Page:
Image_3_ADP-Dependent Kinases From the Archaeal Order Methanosarcinales Adapt to Salt by a Non-canonical Evolutionarily Conserved Strategy.PDF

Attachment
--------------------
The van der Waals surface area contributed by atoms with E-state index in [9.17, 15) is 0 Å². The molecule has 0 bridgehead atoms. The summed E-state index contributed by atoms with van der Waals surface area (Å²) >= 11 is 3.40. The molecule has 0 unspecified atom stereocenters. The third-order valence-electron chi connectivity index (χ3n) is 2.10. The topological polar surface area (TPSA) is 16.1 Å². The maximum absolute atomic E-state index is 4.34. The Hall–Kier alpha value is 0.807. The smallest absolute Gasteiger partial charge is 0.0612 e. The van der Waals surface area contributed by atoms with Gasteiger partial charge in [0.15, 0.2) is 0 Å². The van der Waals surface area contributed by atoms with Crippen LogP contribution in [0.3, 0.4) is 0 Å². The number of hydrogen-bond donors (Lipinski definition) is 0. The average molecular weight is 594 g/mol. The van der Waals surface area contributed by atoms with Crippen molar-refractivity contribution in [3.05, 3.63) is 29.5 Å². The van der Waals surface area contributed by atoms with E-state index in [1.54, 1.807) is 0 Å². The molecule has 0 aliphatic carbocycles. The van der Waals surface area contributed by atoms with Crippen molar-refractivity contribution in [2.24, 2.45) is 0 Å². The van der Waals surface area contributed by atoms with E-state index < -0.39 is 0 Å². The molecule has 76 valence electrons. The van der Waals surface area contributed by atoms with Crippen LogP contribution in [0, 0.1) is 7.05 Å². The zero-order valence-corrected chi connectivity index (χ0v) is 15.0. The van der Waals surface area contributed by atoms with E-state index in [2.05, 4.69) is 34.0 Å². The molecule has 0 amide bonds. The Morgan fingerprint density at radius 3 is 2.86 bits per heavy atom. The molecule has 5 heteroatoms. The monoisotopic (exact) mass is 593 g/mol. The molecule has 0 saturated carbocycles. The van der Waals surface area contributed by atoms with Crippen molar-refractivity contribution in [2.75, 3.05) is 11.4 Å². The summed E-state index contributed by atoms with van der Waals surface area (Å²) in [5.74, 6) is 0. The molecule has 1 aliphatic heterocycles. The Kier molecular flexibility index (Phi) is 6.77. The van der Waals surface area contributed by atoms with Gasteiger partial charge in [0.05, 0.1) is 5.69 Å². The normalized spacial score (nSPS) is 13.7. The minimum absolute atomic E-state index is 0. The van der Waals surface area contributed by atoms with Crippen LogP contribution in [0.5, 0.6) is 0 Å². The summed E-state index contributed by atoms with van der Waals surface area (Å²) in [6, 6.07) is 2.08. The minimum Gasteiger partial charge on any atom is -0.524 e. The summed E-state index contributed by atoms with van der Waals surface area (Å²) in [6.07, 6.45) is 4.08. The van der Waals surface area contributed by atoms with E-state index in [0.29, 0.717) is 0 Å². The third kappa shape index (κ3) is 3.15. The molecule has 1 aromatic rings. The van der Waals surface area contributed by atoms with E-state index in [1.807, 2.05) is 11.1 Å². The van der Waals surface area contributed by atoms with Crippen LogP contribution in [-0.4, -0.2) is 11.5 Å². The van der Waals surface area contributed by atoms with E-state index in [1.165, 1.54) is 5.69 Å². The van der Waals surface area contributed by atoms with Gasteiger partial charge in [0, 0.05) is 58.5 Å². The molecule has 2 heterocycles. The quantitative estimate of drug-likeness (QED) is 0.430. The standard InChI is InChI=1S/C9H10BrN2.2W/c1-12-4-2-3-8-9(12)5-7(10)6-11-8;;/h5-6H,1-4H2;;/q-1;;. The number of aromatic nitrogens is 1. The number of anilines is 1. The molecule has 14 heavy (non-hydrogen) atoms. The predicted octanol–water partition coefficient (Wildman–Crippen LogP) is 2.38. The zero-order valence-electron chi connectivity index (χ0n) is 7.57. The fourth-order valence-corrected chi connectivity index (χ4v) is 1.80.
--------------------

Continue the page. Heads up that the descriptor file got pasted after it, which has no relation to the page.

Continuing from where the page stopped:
Halophilic organisms inhabit hypersaline environments where the extreme ionic conditions and osmotic pressure have driven the evolution of molecular adaptation mechanisms. Understanding such mechanisms is limited by the common difficulties encountered in cultivating such organisms. Within the Euryarchaeota, for example, only the Halobacteria and the order Methanosarcinales include readily cultivable halophilic species. Furthermore, only the former have been extensively studied in terms of their component proteins. Here, in order to redress this imbalance, we investigate the halophilic adaptation of glycolytic enzymes from the ADP-dependent phosphofructokinase/glucokinase family (ADP-PFK/GK) derived from organisms of the order Methanosarcinales. Structural analysis of proteins from non-halophilic and halophilic Methanosarcinales shows an almost identical composition and distribution of amino acids on both the surface and within the core. However, these differ from those observed in Halobacteria or Eukarya. Proteins from Methanosarcinales display a remarkable increase in surface lysine content and have no reduction to the hydrophobic core, contrary to the features ubiquitously observed in Halobacteria and which are thought to be the main features responsible for their halophilic properties. Biochemical characterization of recombinant ADP-PFK/GK from M. evestigatum (halophilic) and M. mazei (non-halophilic) shows the activity of both these extant enzymes to be only moderately inhibited by salt. Nonetheless, its activity over time is notoriously stabilized by salt. Furthermore, glycine betaine has a protective effect against KCl inhibition and enhances the thermal stability of both enzymes. The resurrection of the last common ancestor of ADP-PFK/GK from Methanosarcinales shows that the ancestral enzyme displays an extremely high salt tolerance and thermal stability. Structure determination of the ancestral protein reveals unique traits such as an increase in the Lys and Glu content at the protein surface and yet no reduction to the volume of the hydrophobic core. Our results suggest that the halophilic character is an ancient trait in the evolution of this protein family and that proteins from Methanosarcinales have adapted to highly saline environments by a non-canonical strategy, different from that currently proposed for Halobacteria. These results open up new avenues for the search and development of novel salt tolerant biocatalysts.